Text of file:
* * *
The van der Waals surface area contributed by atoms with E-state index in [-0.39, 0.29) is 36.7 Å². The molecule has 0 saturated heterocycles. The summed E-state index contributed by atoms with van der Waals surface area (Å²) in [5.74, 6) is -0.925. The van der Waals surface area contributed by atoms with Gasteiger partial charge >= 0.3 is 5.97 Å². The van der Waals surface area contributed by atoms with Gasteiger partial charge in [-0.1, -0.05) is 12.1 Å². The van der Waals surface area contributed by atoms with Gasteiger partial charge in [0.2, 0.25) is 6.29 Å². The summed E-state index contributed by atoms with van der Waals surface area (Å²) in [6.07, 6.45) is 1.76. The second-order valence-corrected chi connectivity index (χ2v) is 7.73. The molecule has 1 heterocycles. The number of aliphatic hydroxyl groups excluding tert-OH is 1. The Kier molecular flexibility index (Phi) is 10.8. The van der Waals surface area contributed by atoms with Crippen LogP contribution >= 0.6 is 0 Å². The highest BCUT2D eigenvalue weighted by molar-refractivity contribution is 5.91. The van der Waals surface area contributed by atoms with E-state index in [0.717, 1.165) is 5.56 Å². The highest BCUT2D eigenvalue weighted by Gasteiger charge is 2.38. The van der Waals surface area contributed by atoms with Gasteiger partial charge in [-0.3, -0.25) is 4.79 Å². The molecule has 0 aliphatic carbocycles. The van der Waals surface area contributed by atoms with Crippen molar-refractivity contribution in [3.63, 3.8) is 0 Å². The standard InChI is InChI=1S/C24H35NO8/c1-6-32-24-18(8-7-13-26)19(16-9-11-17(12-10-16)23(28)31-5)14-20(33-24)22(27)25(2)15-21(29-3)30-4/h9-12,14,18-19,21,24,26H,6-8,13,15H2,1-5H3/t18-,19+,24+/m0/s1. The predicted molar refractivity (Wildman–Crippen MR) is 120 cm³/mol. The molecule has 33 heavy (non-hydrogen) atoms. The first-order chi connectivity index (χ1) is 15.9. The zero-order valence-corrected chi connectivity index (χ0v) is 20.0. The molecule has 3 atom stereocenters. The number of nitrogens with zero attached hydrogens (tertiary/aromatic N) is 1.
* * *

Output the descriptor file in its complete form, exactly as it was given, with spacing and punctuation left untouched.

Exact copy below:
The van der Waals surface area contributed by atoms with E-state index in [-0.39, 0.29) is 36.7 Å². The molecule has 0 saturated heterocycles. The summed E-state index contributed by atoms with van der Waals surface area (Å²) in [5.74, 6) is -0.925. The van der Waals surface area contributed by atoms with Gasteiger partial charge >= 0.3 is 5.97 Å². The van der Waals surface area contributed by atoms with Gasteiger partial charge in [-0.1, -0.05) is 12.1 Å². The van der Waals surface area contributed by atoms with Gasteiger partial charge in [0.2, 0.25) is 6.29 Å². The summed E-state index contributed by atoms with van der Waals surface area (Å²) in [6.07, 6.45) is 1.76. The second-order valence-corrected chi connectivity index (χ2v) is 7.73. The molecule has 1 heterocycles. The number of aliphatic hydroxyl groups excluding tert-OH is 1. The Kier molecular flexibility index (Phi) is 10.8. The van der Waals surface area contributed by atoms with Crippen LogP contribution >= 0.6 is 0 Å². The highest BCUT2D eigenvalue weighted by molar-refractivity contribution is 5.91. The van der Waals surface area contributed by atoms with E-state index in [0.717, 1.165) is 5.56 Å². The highest BCUT2D eigenvalue weighted by Gasteiger charge is 2.38. The van der Waals surface area contributed by atoms with Gasteiger partial charge in [-0.3, -0.25) is 4.79 Å². The molecule has 0 aliphatic carbocycles. The van der Waals surface area contributed by atoms with Crippen molar-refractivity contribution in [3.63, 3.8) is 0 Å². The standard InChI is InChI=1S/C24H35NO8/c1-6-32-24-18(8-7-13-26)19(16-9-11-17(12-10-16)23(28)31-5)14-20(33-24)22(27)25(2)15-21(29-3)30-4/h9-12,14,18-19,21,24,26H,6-8,13,15H2,1-5H3/t18-,19+,24+/m0/s1. The predicted molar refractivity (Wildman–Crippen MR) is 120 cm³/mol. The molecule has 33 heavy (non-hydrogen) atoms. The first-order chi connectivity index (χ1) is 15.9. The zero-order valence-corrected chi connectivity index (χ0v) is 20.0. The molecule has 3 atom stereocenters. The number of nitrogens with zero attached hydrogens (tertiary/aromatic N) is 1.